first published in the Brisbane Courier-Mail 6 October 2007
One of the things people in the romance novel industry have been fighting for, for many years, is recognition. Those outside the community, including, sadly, those in other areas of the publishing and book industries, have pre-conceived notions of what a romance novel is, with no real basis or understanding of the genre or its traditions and limitations.
Equally sadly, those pre-conceived notions are mostly negative and involve staunch denials of ever having read such ‘trash’.
However, sometimes, infrequently but sometimes, it’s good to fly under the radar.
This weekend marks the end of the American Library Association’s Banned Book Week. Banned Book Week (BBW) has been marked since 1982 and celebrates the freedom to choose and to express one’s opinion, even if that opinion might be unorthodox or unpopular. Further, BBW stresses the importance of ensuring that unorthodox or unpopular viewpoints are available to all who wish to read them. You can find out all about it at http://www.ala.org.
There are no romance novels on the list of the 100 most challenged books from 1990 to 2005. Cynically, I suspect that this is because a challenger would have to admit to having read a romance novel in order to challenge it. However, it may also have a lot to do with the fact that the demographic most likely to challenge books are parents, and the books they most protest are those on curricula and in their children’s libraries. Romance novels, even Jane Austen, very rarely make it into the classroom. Romance novels, at least in my teenage experience, are the books one hides under the mattress so parents don’t find them.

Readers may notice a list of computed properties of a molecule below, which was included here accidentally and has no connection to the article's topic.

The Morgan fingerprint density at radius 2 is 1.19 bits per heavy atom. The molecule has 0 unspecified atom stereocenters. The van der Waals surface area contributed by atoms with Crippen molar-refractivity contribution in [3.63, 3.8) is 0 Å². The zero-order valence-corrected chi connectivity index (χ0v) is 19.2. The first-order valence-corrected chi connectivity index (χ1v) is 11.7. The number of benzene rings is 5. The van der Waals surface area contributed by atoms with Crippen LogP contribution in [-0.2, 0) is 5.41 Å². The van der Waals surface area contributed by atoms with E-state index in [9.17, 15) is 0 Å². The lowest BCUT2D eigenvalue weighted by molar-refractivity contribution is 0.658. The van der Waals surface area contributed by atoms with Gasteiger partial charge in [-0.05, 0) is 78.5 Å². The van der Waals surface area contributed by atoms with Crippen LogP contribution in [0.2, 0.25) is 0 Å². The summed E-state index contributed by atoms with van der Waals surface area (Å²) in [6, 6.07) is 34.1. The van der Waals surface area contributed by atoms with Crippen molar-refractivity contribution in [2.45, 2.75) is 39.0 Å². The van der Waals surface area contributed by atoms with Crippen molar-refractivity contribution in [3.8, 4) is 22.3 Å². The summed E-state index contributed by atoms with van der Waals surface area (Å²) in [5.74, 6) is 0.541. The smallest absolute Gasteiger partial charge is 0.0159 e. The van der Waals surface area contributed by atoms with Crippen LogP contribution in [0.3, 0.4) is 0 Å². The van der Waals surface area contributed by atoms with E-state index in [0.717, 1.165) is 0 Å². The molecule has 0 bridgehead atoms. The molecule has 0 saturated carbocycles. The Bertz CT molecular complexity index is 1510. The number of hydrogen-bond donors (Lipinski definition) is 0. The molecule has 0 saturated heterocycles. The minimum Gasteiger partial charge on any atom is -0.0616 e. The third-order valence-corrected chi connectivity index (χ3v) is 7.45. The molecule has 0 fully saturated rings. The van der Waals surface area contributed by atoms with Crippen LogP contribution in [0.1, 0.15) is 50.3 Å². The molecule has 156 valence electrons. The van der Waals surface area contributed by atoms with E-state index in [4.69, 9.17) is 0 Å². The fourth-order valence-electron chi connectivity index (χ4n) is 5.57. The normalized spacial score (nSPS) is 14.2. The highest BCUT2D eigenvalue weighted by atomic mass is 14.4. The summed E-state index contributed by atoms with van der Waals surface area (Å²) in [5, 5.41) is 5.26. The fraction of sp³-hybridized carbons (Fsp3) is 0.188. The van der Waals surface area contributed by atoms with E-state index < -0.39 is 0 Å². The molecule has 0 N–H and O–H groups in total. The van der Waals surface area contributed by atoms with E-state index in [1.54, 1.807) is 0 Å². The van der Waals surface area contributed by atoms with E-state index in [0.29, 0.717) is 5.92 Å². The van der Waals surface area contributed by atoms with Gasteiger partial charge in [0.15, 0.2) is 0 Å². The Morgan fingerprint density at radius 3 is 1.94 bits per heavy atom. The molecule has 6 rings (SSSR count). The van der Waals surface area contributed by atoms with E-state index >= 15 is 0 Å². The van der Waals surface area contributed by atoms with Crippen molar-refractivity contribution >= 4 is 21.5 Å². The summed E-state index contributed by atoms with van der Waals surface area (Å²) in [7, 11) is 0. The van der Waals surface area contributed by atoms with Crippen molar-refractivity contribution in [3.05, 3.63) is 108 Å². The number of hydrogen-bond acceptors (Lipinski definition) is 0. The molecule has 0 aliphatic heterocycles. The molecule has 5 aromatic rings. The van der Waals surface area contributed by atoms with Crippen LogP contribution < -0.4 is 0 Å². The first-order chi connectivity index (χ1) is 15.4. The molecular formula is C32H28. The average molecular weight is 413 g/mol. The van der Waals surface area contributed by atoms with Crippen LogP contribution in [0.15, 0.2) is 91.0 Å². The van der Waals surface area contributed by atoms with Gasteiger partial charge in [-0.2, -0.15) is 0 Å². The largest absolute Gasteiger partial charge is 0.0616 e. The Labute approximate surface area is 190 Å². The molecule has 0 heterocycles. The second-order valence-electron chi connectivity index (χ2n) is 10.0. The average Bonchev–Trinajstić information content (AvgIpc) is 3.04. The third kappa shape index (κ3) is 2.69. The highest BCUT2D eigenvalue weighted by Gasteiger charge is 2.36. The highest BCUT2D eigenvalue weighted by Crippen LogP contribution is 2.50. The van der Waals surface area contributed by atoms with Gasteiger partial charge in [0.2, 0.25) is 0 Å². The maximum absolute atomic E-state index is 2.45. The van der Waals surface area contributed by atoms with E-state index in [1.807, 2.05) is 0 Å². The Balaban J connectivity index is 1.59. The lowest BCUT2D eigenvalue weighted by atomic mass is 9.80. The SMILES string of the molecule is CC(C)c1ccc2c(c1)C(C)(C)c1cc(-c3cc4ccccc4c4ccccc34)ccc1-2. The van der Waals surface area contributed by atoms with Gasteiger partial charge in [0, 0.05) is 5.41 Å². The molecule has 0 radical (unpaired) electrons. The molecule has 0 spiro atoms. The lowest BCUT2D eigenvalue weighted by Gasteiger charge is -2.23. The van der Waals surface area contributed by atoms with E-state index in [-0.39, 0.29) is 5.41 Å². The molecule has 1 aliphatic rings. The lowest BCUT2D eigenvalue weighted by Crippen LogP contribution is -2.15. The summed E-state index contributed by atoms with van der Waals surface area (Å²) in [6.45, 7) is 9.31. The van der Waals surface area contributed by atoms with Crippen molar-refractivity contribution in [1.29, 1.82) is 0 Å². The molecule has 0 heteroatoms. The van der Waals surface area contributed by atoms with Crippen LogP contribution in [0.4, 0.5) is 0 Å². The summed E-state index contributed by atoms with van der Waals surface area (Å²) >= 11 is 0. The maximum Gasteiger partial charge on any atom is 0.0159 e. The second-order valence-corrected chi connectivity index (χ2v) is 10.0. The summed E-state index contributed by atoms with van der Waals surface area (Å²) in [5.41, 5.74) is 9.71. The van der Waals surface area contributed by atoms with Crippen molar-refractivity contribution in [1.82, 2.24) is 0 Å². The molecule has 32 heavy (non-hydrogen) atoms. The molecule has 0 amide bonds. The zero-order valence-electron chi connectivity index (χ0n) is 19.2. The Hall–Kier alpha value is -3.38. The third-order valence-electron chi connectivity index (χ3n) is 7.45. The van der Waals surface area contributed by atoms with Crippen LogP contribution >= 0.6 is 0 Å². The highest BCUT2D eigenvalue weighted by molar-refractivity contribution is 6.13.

Interestingly, of the 7 reasons most used for challenging books, 5 represent themes that come up frequently within romance and its various sub-genres. Sexual explicitness is the obvious one, but there’s also offensive language – which goes hand in hand with sex, occult themes – which could cover the whole paranormal genre, violence – which plays a big role in romantic suspense and much of the paranormal sub-genres, and homosexuality – a burgeoning sub-genre that has attracted much attention from both in and outside the industry.
The main reason most industry professionals give for romance’s bad reputation in the literary world has its roots in misogynism. Romance is a genre written mostly by women, about women, for women. Further, it’s the only genre that is marketed exclusively towards women. The general consensus is such a genre is misunderstood and belittled by the (mainly) male publishing executives.
However, when looked at in context of BBW, another reason comes to light. Romance has been dismissed as fluff. Could it, with novels celebrating love in all its forms, even controversial ones, in fact, be subversive?